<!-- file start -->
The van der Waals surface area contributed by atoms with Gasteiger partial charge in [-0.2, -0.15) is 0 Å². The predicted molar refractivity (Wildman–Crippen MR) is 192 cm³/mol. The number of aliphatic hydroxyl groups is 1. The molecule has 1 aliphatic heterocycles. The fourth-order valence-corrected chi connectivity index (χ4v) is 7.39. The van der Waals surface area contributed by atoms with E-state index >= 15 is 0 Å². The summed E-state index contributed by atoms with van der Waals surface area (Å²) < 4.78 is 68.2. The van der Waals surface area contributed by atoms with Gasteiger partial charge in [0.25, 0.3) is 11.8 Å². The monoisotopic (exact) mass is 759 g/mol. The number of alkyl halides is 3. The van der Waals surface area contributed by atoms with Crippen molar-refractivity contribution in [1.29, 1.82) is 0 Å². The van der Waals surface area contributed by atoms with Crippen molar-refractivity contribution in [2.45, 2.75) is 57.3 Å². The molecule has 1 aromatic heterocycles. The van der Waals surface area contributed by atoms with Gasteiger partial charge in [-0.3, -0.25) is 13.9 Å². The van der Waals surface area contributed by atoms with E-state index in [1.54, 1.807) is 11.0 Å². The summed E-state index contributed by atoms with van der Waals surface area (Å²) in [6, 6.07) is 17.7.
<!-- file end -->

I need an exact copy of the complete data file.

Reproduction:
The van der Waals surface area contributed by atoms with Gasteiger partial charge in [-0.2, -0.15) is 0 Å². The predicted molar refractivity (Wildman–Crippen MR) is 192 cm³/mol. The number of aliphatic hydroxyl groups is 1. The molecule has 1 aliphatic heterocycles. The fourth-order valence-corrected chi connectivity index (χ4v) is 7.39. The van der Waals surface area contributed by atoms with E-state index >= 15 is 0 Å². The summed E-state index contributed by atoms with van der Waals surface area (Å²) < 4.78 is 68.2. The van der Waals surface area contributed by atoms with Gasteiger partial charge in [0.25, 0.3) is 11.8 Å². The monoisotopic (exact) mass is 759 g/mol. The number of alkyl halides is 3. The van der Waals surface area contributed by atoms with Crippen molar-refractivity contribution in [1.29, 1.82) is 0 Å². The van der Waals surface area contributed by atoms with Crippen molar-refractivity contribution in [2.45, 2.75) is 57.3 Å². The molecule has 1 aromatic heterocycles. The van der Waals surface area contributed by atoms with Gasteiger partial charge in [-0.3, -0.25) is 13.9 Å². The van der Waals surface area contributed by atoms with E-state index in [1.54, 1.807) is 11.0 Å². The summed E-state index contributed by atoms with van der Waals surface area (Å²) in [6, 6.07) is 17.7.